DBMS Architecture for a Shared, Evolvable Database and how does it Satisfies the Users and the Organization?

When writing a program or interacting with a database, DBMS users must have some perception of the data structure and content. This is true of both programming and non programming users. They must have names to refer to data objects, some knowledge of how data item values are represented, and some sort of mental picture of the structural relationships among those data objects.




Ideally, the user’s view should reflect the user‘s environment-the entities and their attributes in the organizational and operational environment and only those of interest to the user. In many DBMSs, the database schema predetermines the user’s view. User must know the exact and entire definition of the database. Moreover, they must use the precise data names in the schema and know exactly how to interpret the physical stored representation of the data. The user’s view of data must coincide exactly with the database schema.

Requiring the user’s view to coincide with the database schema produces real problems under two conditions, multiple users and a changing database. With a common schema view, multiple users must be of one mind, they must all have exactly the same view of the database. How ever, different users have different jobs, may use different jargon, and do not need to know about all the data in a database. As the database changes, so must the user view. As the database grows and gets more complex, so must the user views. The database administrator must notify all users to incorporate any change in to their view of the database.

Alternatively users could ask if the database schema has changed since their last interaction with the database. If so, they could study the revised schema to change their view of the database. prior to executing a program, the system to change their view of the database schema changed since the program was last complied or the request was catalogued . These are all possible but not so practical ways of handling multiple users of a changing database.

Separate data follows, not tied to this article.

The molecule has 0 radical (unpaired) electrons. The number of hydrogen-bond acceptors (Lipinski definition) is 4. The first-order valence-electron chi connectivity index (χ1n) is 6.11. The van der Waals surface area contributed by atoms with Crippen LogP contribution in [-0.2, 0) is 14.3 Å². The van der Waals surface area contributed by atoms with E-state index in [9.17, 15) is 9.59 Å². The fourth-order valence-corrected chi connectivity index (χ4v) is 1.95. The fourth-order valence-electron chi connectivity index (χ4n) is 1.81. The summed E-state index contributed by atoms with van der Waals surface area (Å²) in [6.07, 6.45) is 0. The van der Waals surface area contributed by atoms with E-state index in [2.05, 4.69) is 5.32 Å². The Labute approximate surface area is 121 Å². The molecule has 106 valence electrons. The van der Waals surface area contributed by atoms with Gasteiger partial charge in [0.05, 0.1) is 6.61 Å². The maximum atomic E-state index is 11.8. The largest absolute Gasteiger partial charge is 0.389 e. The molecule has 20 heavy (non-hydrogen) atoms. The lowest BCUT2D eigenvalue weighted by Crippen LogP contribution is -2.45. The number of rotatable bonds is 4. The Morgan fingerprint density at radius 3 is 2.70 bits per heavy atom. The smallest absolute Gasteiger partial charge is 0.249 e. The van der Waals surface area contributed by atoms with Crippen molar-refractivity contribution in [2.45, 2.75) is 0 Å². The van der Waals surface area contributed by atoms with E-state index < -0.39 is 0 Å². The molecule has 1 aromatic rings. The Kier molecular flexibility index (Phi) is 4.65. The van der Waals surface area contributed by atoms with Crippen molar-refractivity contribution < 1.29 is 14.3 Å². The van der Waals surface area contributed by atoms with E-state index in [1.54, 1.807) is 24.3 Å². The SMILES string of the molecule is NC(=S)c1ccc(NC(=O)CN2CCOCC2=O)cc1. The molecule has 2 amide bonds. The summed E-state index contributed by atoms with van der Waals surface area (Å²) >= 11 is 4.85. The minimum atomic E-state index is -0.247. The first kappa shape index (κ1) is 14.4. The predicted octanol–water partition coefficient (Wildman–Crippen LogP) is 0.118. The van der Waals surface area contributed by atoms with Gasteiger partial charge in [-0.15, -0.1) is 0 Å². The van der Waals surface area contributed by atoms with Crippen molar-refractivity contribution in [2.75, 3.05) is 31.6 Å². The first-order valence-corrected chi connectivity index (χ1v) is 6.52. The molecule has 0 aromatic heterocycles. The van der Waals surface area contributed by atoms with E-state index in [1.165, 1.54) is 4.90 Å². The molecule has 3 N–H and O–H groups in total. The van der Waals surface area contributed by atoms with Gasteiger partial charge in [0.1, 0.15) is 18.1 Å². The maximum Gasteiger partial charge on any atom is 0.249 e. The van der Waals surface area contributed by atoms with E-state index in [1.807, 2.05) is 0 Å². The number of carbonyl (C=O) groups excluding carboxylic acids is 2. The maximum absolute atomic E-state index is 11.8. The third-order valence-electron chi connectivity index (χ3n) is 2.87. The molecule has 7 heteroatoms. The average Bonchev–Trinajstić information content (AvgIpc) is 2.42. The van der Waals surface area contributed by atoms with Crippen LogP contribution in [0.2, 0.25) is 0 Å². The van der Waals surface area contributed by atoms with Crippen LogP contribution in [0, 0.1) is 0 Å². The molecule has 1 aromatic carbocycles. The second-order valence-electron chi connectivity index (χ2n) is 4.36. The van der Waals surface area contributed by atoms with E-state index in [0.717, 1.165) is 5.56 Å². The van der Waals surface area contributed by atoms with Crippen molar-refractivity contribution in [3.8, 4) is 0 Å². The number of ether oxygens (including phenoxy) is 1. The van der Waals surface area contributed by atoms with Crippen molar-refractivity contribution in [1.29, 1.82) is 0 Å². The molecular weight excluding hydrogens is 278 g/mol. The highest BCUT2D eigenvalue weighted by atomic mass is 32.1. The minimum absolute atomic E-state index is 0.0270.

To achieve a shareable , evolvable database, it would be desirable to decouple each user’s view of the database from the database schema. This would enable different users and different application systems to have different views of the same database. It would also help to insulate the user views from changes in the database schema.

Satisfying the motivators: The five factors motivating the database approach are summarized as follows, along with the capabilities for solution found in a DBMS .

Motivating Problem
DBMS Capabilities Which Provide Solutions
Inability to get answers to simple, ad how requests · Query language and report writer if the data is already in the organizational database.
· Database definition and creation function if the data is not already in the system
High Development Costs · High level data language and data management functions which can be used in building application systems
· Full definition of database semantics
Low responsiveness to change · Independence of data in programs from the database
· Database revision function and database conversation routines
Low data integrity · Full definition of database semantics and validation criteria
· Data integrity control functions to protect existence, maintain quality, and regulate access to data
Inadequate database model of the real world · Comprehensive data definition for a broad class of data structures including the representation of rich structures, data relationships, and all relevant data characteristics


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